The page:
Ethiopian government says it would target up to 1,200 Megawatts (MW) of electricity from nuclear energy as part of the objectives under is national energy expansion master plan.
This was disclosed on Tuesday by a consulting firm hired by the state-run Ethiopian Electric Power Corporation (EEPCo) as it presented its report to donors, financiers and academics.
The horn of Africa country needs to consider generating between 300-1,200 MW of power from nuclear energy to meet its total power demand of 37,000 MW by 2037, consulting outfit Parsons Brinckerhoff said.
Out of this total power to be generated after 25 years, some 4,000 MW will be exported. A page showing Ethiopia’s existing and committed hydropower output. The country aims to generate up top 37,000 MW of power by 2037.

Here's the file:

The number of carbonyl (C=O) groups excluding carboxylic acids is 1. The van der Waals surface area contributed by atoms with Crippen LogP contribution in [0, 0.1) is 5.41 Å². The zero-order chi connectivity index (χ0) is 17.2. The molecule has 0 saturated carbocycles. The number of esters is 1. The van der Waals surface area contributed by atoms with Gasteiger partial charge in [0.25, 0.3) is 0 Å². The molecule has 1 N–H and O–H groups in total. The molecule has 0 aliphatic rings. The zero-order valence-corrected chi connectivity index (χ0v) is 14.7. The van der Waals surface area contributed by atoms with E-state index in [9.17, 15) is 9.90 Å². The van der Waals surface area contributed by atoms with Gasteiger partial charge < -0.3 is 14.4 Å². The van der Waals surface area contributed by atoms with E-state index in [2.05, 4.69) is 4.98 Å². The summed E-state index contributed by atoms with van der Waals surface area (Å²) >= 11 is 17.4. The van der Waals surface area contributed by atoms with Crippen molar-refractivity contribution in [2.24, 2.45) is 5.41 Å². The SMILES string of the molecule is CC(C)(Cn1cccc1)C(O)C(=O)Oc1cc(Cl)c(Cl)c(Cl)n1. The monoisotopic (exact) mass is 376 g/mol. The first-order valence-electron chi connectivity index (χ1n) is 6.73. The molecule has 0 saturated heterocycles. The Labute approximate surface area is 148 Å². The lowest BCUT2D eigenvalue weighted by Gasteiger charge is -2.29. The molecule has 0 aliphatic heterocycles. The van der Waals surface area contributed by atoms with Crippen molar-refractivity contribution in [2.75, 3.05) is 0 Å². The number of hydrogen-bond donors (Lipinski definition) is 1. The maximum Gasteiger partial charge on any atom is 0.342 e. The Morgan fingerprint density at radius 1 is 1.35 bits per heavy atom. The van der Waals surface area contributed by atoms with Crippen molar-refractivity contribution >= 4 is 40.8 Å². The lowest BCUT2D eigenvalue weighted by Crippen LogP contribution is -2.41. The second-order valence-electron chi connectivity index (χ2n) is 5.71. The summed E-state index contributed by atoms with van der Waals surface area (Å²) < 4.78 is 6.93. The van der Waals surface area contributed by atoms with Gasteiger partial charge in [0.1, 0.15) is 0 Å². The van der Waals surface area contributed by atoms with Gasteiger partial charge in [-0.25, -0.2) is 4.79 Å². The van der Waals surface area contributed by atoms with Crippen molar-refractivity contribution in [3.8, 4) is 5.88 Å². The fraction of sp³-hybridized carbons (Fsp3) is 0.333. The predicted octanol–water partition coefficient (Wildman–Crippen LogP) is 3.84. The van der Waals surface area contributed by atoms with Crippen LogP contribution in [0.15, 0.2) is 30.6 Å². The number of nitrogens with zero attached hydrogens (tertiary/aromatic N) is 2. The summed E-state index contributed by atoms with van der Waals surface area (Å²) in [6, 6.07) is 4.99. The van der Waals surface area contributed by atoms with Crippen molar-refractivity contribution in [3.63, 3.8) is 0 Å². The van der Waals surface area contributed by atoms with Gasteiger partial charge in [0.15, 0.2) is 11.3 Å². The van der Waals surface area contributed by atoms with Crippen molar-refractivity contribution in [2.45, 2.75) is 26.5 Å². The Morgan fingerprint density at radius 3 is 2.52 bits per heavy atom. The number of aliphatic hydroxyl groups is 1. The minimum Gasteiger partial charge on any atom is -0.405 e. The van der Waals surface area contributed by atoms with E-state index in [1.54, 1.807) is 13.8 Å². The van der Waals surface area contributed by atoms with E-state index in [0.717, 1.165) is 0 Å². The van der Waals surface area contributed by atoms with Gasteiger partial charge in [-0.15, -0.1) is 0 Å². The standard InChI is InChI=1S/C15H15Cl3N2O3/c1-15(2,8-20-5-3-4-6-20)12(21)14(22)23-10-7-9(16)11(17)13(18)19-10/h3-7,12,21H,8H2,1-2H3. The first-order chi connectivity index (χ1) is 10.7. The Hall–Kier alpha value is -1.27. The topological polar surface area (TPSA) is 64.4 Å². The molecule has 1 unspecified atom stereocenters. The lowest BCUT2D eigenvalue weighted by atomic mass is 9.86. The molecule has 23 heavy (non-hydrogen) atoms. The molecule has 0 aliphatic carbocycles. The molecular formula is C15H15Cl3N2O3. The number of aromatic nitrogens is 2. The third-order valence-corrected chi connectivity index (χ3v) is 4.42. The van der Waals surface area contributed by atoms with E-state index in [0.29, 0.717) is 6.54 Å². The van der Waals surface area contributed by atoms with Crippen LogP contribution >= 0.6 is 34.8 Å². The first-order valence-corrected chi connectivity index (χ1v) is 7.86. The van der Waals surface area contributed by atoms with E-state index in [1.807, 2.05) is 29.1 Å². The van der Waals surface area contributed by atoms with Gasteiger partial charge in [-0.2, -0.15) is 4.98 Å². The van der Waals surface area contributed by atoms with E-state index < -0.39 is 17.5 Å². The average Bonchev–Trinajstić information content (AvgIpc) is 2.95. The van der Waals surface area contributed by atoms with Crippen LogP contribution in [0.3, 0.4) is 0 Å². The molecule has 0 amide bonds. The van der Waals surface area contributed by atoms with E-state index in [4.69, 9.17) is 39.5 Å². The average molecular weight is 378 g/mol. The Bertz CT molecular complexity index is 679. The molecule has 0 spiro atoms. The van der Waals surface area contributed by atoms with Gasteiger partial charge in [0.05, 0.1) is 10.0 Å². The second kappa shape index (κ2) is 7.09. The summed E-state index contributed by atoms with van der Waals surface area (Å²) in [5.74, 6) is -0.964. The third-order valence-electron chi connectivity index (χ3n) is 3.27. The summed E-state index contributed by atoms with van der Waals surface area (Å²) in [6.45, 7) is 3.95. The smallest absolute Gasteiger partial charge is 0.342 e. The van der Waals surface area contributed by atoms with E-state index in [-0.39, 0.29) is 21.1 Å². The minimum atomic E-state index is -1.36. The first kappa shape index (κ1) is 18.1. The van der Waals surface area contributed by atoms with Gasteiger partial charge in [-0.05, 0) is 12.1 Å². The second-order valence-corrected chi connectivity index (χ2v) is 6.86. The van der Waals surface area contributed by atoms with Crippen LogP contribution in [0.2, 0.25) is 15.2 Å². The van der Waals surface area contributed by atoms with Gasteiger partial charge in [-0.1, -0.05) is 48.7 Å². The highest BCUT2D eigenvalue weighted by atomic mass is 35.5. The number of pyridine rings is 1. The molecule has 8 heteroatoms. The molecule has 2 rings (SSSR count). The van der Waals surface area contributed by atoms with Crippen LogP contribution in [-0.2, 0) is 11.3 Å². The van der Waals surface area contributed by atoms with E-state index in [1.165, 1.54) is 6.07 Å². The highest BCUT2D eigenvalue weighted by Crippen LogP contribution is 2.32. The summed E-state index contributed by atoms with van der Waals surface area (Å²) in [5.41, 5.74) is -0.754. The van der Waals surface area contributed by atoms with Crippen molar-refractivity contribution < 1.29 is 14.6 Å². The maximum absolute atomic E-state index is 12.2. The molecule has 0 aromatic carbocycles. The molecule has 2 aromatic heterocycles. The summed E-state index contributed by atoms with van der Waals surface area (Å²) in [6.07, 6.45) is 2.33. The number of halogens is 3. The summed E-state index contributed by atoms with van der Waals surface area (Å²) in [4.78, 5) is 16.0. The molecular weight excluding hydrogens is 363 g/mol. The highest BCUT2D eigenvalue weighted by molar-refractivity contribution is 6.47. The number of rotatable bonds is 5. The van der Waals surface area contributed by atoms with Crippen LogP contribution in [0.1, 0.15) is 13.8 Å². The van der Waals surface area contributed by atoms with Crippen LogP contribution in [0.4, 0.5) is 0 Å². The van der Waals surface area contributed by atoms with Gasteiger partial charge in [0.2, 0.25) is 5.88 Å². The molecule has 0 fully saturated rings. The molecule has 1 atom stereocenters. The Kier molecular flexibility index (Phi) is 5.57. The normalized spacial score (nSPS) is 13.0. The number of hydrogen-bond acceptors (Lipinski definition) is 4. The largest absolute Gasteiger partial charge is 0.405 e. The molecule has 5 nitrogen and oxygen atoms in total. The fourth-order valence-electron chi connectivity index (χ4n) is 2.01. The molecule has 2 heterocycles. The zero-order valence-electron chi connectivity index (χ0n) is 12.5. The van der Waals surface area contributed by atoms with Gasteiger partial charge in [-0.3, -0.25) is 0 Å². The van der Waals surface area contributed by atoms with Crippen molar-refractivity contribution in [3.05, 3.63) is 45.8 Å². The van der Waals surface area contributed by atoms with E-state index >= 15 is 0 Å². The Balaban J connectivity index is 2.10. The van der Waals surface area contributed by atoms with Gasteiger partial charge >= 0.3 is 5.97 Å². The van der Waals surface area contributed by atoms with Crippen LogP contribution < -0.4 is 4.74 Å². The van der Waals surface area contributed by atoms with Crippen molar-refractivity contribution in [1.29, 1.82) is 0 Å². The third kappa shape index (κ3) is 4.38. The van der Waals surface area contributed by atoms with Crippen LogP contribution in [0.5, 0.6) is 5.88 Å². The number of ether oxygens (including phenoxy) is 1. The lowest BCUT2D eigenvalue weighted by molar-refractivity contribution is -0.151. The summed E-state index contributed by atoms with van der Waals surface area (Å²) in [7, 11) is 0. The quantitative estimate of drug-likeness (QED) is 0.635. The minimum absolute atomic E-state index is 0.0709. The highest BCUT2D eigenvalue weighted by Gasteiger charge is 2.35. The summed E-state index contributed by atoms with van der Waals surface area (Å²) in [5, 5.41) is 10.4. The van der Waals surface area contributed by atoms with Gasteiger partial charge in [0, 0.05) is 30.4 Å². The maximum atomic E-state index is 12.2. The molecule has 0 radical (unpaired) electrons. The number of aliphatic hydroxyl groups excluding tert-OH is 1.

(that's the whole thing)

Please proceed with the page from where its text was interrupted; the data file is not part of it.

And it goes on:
“We need to broaden our options; that is why we are considering energy sources such as nuclear,” EEPCo chief executive Mihret Debebe later told reporters.
Media reports say that uranium deposits were found six years ago in Bale zone in the country’s Oromia Region. Currently Russian Geological Survey firm Zaru Bezggeologia and its Ethiopian counterpart are analysing it.
The country’s 25 years power system master plan shows that $156 billion is required for about 550 projects that would be implemented to meet the demand by 2037.
Hydropower covers some 80 per cent of total energy the country plans to generate, followed by geothermal sources.
“Investment in power is the least risky and sustainable investment. I am sure the banks will get their money back on time when we link to the anticipated regional power market where power price is regulated under the East African Power Pool,” Mr Mihret said.
Currently the country generates around 2,270 MW of electricity mainly from hydropower and 170 MW from two wind farms – Adama I and Ashegoda projects.